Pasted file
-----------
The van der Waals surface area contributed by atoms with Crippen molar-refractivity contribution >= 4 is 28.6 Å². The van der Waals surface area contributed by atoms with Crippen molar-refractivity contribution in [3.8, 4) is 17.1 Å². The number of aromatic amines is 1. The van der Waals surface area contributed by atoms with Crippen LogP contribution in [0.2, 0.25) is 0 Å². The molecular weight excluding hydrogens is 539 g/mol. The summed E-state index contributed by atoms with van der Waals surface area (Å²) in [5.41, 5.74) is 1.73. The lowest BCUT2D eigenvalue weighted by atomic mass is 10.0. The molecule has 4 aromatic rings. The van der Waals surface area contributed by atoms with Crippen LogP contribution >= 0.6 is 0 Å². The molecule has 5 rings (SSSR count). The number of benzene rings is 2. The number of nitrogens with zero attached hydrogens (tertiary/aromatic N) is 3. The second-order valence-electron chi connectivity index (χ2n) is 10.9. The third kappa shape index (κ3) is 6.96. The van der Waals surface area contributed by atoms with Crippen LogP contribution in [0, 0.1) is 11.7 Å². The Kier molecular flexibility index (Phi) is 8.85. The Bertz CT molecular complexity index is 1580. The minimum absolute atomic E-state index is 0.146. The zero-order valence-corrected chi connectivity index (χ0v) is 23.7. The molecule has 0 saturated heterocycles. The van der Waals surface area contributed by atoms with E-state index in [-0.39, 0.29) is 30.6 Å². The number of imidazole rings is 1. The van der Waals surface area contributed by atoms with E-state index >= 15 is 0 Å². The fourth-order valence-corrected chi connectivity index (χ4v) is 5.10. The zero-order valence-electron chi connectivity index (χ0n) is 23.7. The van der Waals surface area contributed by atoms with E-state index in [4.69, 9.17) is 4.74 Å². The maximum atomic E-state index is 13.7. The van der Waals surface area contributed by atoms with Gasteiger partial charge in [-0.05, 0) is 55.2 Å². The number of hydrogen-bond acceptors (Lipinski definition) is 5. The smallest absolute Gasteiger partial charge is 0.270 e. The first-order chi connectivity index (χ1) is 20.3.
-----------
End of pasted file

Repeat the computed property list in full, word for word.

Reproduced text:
The van der Waals surface area contributed by atoms with Crippen molar-refractivity contribution >= 4 is 28.6 Å². The van der Waals surface area contributed by atoms with Crippen molar-refractivity contribution in [3.8, 4) is 17.1 Å². The number of aromatic amines is 1. The van der Waals surface area contributed by atoms with Crippen LogP contribution in [0.2, 0.25) is 0 Å². The molecular weight excluding hydrogens is 539 g/mol. The summed E-state index contributed by atoms with van der Waals surface area (Å²) in [5.41, 5.74) is 1.73. The lowest BCUT2D eigenvalue weighted by atomic mass is 10.0. The molecule has 4 aromatic rings. The van der Waals surface area contributed by atoms with Crippen LogP contribution >= 0.6 is 0 Å². The molecule has 5 rings (SSSR count). The number of benzene rings is 2. The number of nitrogens with zero attached hydrogens (tertiary/aromatic N) is 3. The second-order valence-electron chi connectivity index (χ2n) is 10.9. The third kappa shape index (κ3) is 6.96. The van der Waals surface area contributed by atoms with Crippen LogP contribution in [0, 0.1) is 11.7 Å². The Kier molecular flexibility index (Phi) is 8.85. The Bertz CT molecular complexity index is 1580. The minimum absolute atomic E-state index is 0.146. The zero-order valence-corrected chi connectivity index (χ0v) is 23.7. The molecule has 0 saturated heterocycles. The van der Waals surface area contributed by atoms with E-state index in [-0.39, 0.29) is 30.6 Å². The number of imidazole rings is 1. The van der Waals surface area contributed by atoms with E-state index >= 15 is 0 Å². The fourth-order valence-corrected chi connectivity index (χ4v) is 5.10. The zero-order valence-electron chi connectivity index (χ0n) is 23.7. The van der Waals surface area contributed by atoms with E-state index in [4.69, 9.17) is 4.74 Å². The maximum atomic E-state index is 13.7. The van der Waals surface area contributed by atoms with Gasteiger partial charge in [-0.05, 0) is 55.2 Å². The number of hydrogen-bond acceptors (Lipinski definition) is 5. The smallest absolute Gasteiger partial charge is 0.270 e. The first-order chi connectivity index (χ1) is 20.3.